Isaiah 30

Admonitions to Trust God for Deliverance

What word did Isaiah have for the architects of Judah‘s foreign policy with Egypt?
The woe oracle in Isaiah 30 gives us additional information concerning the alliance Judah made with Egypt.

First, the alliance with Egypt was made without the approval of God (30:1-2). Judah’s envoys, however, made the difficult journey to Egypt bearing expensive gifts with which to negotiate for the Egyptian’s help (30:6).

Second, the alliance with Egypt would not help Judah (30:3-5, 7). Isaiah described the help of Egypt (referred to as Rahab the do-nothing) as “vain and empty” (30:7).

Third, God instructed Isaiah to record the words of his prophecy which the leaders refused to heed. These written words would serve as a witness for all time. They would record the refusal of the nation’s leaders to heed the word of the Lord (30:8) and their efforts to intimidate God’s prophets to tell them only what they wanted to hear (30:9-11).

The leaders wanted to “hear no more about the Holy One of Israel” (30:11). They were eager to hear the words of the Egyptians at the negotiating table but unwilling to hear the Word of the Lord. Isaiah warned these leaders of their downfall in the coming judgment. They would be destroyed as a collapsing wall (30:13) or a jar broken and ground to dust (30:14).

Isaiah told the leaders that the path to national security lay in trusting God, a path they were not willing to take (30:15). Instead of trusting God, the leaders trusted in their alliance with Egypt and in their military might (30:16). They would however, not be successful in battle. They would be frightened away by the enemy so that the only thing remaining on the battle-ground would be a lonely flag left on a flagpole (30:17).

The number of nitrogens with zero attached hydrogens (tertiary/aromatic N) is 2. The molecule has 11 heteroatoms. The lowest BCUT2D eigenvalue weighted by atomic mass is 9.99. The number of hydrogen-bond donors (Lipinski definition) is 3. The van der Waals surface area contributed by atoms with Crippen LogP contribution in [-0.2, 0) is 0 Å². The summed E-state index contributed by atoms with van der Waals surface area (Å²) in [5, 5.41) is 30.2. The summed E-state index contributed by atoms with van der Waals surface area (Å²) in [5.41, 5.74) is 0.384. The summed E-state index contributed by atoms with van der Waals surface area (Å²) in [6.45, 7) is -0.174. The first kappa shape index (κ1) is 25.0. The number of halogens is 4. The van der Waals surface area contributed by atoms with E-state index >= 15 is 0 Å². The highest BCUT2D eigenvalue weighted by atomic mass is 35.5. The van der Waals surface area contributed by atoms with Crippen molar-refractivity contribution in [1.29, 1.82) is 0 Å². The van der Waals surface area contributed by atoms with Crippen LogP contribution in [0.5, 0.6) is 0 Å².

Practical Consideration: It is foolish to make plans apart from God.
Judah’s leaders devised a plan to protect themselves and the city of Jerusalem from the Assyrians. They plotted and schemed and discussed and negotiated and executed their plan without the approval of God. They felt confident they had done what was in the best interest of the land of Judah and the city of Jerusalem. They ignored the warnings of the prophet Isaiah regarding the foolishness of making plans apart from God. They forgot the words of the psalmist, “Unless the Lord guards the city, the watchman keeps awake in vain” (Psalm 127:1b). Because their plans were made without the approval of God, they were destined to fail.

Isaiah 30:18-26 describes the restoration that awaited Judah after judgment. These verses look to the day when God will again be gracious to His people and hear the sound of their cry for help (30:18). They look to the day when God’s people will heed His instruction and walk in His ways (30:19-20) as well as destroy their graven images (30:22). In that day God will shower His people with blessings (30:23-26). Isaiah 30:27-33 describes God’s judgment on Assyria.

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